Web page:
Japan Aerospace Exploration Agency (JAXA)
Institute of Physical and Chemical Research (RIKEN)
The Monitor of All-sky X-ray Image (MAXI) on Kibo, in coordination with the gamma-ray burst satellite Swift (USA), observed the instant that a massive black hole swallowed a star for the first time in the world, located in the center of a galaxy 3.9 billion light years away. This result was published in Nature online, issued on August 25 Japan time. The title of the paper is "Relativistic Jet Activity from the Tidal Disruption of a Star by a Massive Black Hole".
The Swift team, led by Prof. David Burrows of Penn State University, who is also the main author of this paper, detected a strong gamma ray coming from the object located in Draco constellation with a BAT instrument at 21:57 on March 28, 2011 (JST). This object, named Swift J1644+57, continued strong X-ray emissions, so we understood it as different from a gamma-ray burst, as is often observed when a massive star dies and a black hole is born.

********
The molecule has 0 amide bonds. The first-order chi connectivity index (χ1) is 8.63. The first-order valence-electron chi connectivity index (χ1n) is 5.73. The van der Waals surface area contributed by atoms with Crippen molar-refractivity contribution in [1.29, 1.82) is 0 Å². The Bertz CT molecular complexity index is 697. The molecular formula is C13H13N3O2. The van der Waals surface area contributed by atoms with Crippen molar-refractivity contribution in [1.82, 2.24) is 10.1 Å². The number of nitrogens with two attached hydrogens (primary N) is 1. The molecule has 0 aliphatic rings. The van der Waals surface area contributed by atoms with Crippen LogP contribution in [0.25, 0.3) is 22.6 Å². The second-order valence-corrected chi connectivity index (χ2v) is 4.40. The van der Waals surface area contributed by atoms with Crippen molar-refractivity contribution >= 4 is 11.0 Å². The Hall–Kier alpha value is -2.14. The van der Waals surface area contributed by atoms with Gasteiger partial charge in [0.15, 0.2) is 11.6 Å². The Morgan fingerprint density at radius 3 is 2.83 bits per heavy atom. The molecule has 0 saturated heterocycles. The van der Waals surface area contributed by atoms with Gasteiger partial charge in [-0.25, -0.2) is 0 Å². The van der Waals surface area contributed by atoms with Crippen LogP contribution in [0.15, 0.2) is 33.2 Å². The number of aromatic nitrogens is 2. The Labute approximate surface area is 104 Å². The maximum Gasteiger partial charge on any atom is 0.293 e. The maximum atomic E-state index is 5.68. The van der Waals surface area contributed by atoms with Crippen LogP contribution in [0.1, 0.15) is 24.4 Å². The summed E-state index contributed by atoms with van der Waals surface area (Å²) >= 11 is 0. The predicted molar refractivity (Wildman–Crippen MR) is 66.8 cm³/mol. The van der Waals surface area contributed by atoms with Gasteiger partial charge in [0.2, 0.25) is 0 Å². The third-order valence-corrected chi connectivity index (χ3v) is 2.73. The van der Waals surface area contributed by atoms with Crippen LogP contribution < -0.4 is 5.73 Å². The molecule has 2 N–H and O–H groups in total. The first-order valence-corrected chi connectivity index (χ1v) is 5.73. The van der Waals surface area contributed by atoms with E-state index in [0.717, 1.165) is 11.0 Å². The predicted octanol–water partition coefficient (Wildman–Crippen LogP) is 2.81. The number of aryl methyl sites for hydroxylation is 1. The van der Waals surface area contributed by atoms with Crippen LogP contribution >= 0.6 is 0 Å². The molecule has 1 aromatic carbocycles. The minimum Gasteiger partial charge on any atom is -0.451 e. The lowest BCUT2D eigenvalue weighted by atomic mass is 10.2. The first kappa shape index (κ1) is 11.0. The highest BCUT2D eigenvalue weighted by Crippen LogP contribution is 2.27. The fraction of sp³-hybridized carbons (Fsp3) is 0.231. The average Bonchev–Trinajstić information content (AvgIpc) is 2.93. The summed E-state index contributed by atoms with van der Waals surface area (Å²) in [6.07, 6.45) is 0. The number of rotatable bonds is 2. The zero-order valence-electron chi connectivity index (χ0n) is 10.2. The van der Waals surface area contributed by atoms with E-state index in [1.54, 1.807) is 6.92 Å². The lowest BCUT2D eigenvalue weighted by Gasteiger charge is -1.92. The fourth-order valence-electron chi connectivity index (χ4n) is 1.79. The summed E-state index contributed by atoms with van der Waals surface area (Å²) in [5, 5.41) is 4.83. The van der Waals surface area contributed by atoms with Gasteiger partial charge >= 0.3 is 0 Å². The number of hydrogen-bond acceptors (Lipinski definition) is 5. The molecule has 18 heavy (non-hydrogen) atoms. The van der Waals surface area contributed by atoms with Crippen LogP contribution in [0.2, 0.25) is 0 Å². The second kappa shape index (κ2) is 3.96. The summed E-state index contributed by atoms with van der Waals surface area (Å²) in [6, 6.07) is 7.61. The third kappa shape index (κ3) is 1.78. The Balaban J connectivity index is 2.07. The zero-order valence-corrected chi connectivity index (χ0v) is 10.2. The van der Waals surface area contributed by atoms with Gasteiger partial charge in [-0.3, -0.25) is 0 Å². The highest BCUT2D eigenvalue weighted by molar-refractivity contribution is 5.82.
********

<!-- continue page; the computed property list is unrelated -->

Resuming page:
Alerted by information from the Swift team, the MAXI team, including JAXA, Riken, and Profs. Nobuyuki Kawai in Tokyo Tech and Hitoshi Negoro in Nihon University, both of whom co-authored the Nature paper, reviewed the MAXI data of this object and found that MAXI had detected X-rays from Swift J1644+57 several hours before the Swift discovery. They also found that there had been no previous X-ray emission before the activity this time.
Detailed analysis of MAXI and Swift observations revealed that the X-ray came from a black hole located in the center of a galaxy sucking down a star. This was the first time that a nucleus with no X-ray emission had ever suddenly started such activity. The strong X-ray and rapid variation indicated that the X-ray came from a jet. Although there have been some other observations to date, namely considered to be tidal disruption and a black hole swallowing a star, they were not as violent as seen this time, and the beginning had not previously been observed.
MAXI was mounted on the Japanese experimental module Kibo on the ISS in July 2009 and has been monitoring the whole sky since August 2009. Moreover, MAXI can not only detect transient objects, but is also capable of investigating the state of objects prior to the phenomenon, which led to the current discovery. The X-ray camera with MAXI can detect low-energy X-rays, enabling wide-ranging coverage when combined with Swift BAT. Continual monitoring of MAXI will lead to further new discoveries in future.